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From Chris Anderson <jch...@apache.org>
Subject Re: A thought: view access controls
Date Wed, 20 Jan 2010 18:09:31 GMT
On Wed, Jan 20, 2010 at 3:23 AM, Brian Candler <B.Candler@pobox.com> wrote:
> There has been discussion in the past on the (hard) problem of providing
> view access controls, i.e. leakage of view information where the user
> shouldn't be able to see it.
>
> I thought of a solution, which is efficient and reasonably simple and may
> be good enough for most uses.
>
> For those views which care about access, they could prefix the emitted keys
> with a tag for the user and/or role intended to see them.  Then at query
> time they would map the userCtx to permitted key ranges, and then couchdb
> would intersect the range of requested keys with the range of permitted keys
> for this user.
>
> We need a way of representing multiple ranges of keys (which is a query
> feature we've wanted anyway). Let's say for simplicity:
>
>    ranges = [[startkey1,endkey1], [startkey2,endkey2], ...]
>
> Then a view access control function might map a userCtx (containing user
> "fred" role "manager") to:
>
>    [[["u:fred"],["u:fred",{}]], [["r:manager"],["r:manager",{}]]
>
> meaning that the reader could only access keyspace within those ranges.
>
> Views would then emit rows with suitable keys, e.g.
>    ["u:fred", "a tale of two cities" ]
>    ["u:jim", "emmanuel returns" ]
>    ["r:reader", "daily telegraph" ]
>    ["r:manager", "oxford english dictionary" ]
>
> A client would have to build queries with the keys suitably prefixed, which
> could be handled in a client-side library or could be done server-side.  For
> example, if fred is looking for books beginning "a tale of", then the query
> to submit would be:
>
>   [
>    [["u:fred","a tale of"],["u:fred","a tale of",{}]],
>    [["r:reader","a tale of"],["r:reader","a tale of",{}]]
>   ]
>
> Finally couchdb needs to take this view query and intersect it with the
> permitted key ranges, and either silently truncate, or raise an error if the
> query tried to access outside of its allowed key ranges(s). That ensures
> that fred can't see which books are private to jim.
>
> There are many variants of query, but they could all be mapped to the ranges
> form first, to make it easy to intersect them.
>
>  key="foo"                     =>  [["foo","foo"]]
>  startkey="bar"&endkey="foo"   =>  [["bar","foo"]]
>  {keys:["foo","bar","baz"]}    =>  [["foo","foo"],["bar","bar"],["baz","baz"]]
>
> It sounds complicated when written down, but actually I think it should be
> fairly simple to implement.  It delegates the question of authorisation to
> the view designer, without breaking view building and query efficiency.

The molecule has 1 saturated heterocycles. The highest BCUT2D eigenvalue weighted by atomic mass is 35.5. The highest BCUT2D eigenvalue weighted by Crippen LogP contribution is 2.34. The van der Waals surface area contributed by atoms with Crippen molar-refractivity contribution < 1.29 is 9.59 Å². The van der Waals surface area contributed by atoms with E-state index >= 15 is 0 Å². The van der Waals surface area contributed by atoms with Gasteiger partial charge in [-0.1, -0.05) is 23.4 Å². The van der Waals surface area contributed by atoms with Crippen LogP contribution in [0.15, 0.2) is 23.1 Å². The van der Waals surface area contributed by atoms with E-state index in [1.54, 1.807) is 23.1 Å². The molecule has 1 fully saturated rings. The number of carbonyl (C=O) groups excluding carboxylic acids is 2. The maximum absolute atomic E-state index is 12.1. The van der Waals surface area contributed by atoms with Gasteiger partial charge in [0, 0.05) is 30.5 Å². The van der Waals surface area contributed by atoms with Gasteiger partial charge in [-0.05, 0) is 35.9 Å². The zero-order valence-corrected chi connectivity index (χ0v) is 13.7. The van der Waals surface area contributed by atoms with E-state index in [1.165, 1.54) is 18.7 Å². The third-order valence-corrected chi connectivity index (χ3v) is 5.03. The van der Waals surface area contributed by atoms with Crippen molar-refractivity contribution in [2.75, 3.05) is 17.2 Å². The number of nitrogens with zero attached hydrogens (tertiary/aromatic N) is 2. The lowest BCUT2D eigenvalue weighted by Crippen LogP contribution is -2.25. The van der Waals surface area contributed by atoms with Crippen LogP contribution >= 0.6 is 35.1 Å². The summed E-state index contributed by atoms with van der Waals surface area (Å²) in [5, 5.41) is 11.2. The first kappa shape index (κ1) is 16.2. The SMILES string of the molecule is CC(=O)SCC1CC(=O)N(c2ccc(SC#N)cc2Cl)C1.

>
> Thoughts?

I think this is by far the simplest solution. It does have a lot of
space overhead (if you have rows that are readable by lots of distinct
roles/users).

This would probably be a design doc option:

view_access_control : {
  foo : true,
  bar : false
}

(in this case protect the "foo" view with the scheme Brian's described.)

The issues that make this tough are the space overhead, and the fact
that it could be easy to make a mistake and think you are more secure
than you are. (Eg, by accidentally having different doc-level security
than role-level security).

It's worth thinking about if this view-row security is useful in the
absence of per-document reader ACLs.

My guess is that we'd want to have them both, and maybe do something
like have a scopedEmit() function that knows how to emit N times, once
for each user in the document's ACL list.

I highly doubt doc-level or view-row level security will end up in
1.0, as we don't even have an implementation yet. That doesn't mean
it's not worth pursuing for post-1.0.

Also, if I were going to answer similar requirements, I'd do it with
filtered replication, which will be in 1.0. This way you could use a
filter to create a db-per-user that has just the documents they are
allowed to see in it. Then you don't have to do any fanciness in the
views.

Filtered replication to a db-per-user has the same space-inefficiency
problem that building a user-segmented view index has, but with more
benefits (users can write custom views, replicate data locally, etc),
so I'd pick it over the lots of users in one db approach.

Of course filtered replication means you need to verify / require the
use of particular filter functions. I'd be interested in thoughts
about how to do that in a standalone Couch way.

Chris

>
> Brian.
>
> P.S. I'm aware of the 'inclusive_end' issue (couchdb-194).
>
> Also, I realise that ["u:fred",{}] comes before ["u:fred",{"an":"object"}].
> However, applications which want to emit an object as a key can do so by
> wrapping it in an array:
>    ["u:fred",[{"an":"object"}]] # comes before...
>    ["u:fred",{}]                # ...the end key range sentinel value
>
> "Key prefixes" would be nice, if they were carefully designed to allow for
> array prefixes as above. In fact, unifying with group and group_level would
> be very cool.
>



-- 
Chris Anderson
http://jchrisa.net
http://couch.io

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